Patients with painful endometriosis can help reclaim their lives by managing flare-ups at home and getting medical care, a specialist in women’s health assures.
Dr. Kristin Riley, chief of minimally invasive gynecologic surgery at Penn State Health in Hershey, offered information about the condition that affects 1 in 9 women.
Endometriosis happens when tissue that normally lines the uterus (endometrium) grows outside of it instead.
The abnormal tissue can spread to the fallopian tubes, ovaries, pelvic area, bowel, bladder, rectum, appendix and diaphragm.
It can cause pain before, during or after periods, including during intercourse, and with bowel movements or urination. For some people, it is a source of chronic pelvic pain.
Having a mother, sister or daughter with endometriosis, starting your period before age 11 or after age 14, having heavy periods lasting more than one week or having monthly cycles fewer than 27 days apart are all risk factors for the condition.
A doctor can often diagnose endometriosis with an ultrasound.
“They’ll move the ultrasound around in such a way to see if organs are stuck together, which can happen with endometriosis,” Riley said in a Penn State news release. “Or when they push in certain places, is it painful to the patient? That can be helpful. And sometimes with an ultrasound, you can see a big cyst of endometriosis on an ovary—that’s called an endometrioma.”
An MRI or CT scan may also reveal endometriosis in the abdominal wall.
“That’s caused when endometrial tissue is transplanted there from a surgery, most commonly from a C-section,” Riley explained. “When we see that in patients, they’ll usually have more endometriosis in their pelvis.”
Definitive diagnosis happens with laparoscopy, a minimally invasive surgery using a long, skinny camera to look at the pelvic region. Surgeons will remove as much of the endometriosis as possible and do a biopsy.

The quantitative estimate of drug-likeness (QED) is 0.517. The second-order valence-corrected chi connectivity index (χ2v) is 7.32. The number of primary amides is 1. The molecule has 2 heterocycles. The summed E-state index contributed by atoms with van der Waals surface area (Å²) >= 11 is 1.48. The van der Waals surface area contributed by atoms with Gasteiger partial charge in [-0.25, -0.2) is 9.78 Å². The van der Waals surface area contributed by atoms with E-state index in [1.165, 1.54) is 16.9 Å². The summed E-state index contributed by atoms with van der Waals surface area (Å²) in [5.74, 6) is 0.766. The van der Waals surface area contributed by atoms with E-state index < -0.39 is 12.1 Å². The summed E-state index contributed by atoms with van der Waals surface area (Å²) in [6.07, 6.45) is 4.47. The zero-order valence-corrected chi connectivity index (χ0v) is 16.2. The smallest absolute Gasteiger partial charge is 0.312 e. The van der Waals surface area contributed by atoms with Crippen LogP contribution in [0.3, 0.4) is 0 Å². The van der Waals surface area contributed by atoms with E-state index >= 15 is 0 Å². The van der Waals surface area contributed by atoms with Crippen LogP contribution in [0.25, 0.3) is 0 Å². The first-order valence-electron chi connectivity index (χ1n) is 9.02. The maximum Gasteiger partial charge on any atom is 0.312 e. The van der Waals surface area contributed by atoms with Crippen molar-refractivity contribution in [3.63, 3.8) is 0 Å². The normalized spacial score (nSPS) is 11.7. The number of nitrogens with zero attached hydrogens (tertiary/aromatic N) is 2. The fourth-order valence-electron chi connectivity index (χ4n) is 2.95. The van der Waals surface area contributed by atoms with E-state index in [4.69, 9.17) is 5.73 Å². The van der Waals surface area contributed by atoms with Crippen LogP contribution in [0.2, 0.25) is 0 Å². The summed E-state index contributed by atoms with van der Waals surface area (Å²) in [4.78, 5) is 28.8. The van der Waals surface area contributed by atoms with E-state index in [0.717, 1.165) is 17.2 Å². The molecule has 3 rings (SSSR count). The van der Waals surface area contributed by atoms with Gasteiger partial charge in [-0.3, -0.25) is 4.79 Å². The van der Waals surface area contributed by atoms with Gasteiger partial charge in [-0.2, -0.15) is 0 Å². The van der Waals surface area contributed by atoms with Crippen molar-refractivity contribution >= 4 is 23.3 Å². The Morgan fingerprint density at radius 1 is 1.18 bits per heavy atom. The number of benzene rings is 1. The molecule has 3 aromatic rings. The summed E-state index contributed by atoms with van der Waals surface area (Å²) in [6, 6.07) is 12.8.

It’s not uncommon for the endometriosis to return within a year after laparoscopic surgery, Riley added.
Other treatments include anti-inflammatory medication and hormone therapy.
Because stopping periods can decrease pain and inflammation, doctors may prescribe birth control pills, progesterone pills or progesterone intrauterine devices.
Endometriosis medications like Lupron Depot, which is injected every one to three months, or the oral medication Orilissa are options.
While many women who experience endometriosis may find relief, others may not if their pain is coming from the pelvic floor or bladder.
To manage symptoms at home, Riley and her team work with patients to create a personalized “flare care” kit, with options for the patient in case of a flare-up.
This can include anti-inflammatory over-the-counter medications such as ibuprofen (Motrin) or naproxen (Aleve); warm baths or heating pads; a battery-powered device that delivers electric impulses through electrodes on skin known as transcutaneous electrical nerve stimulation (TENS) therapy; meditation; and yoga.
The U.S. Office on Women’s Health has more on endometriosis.
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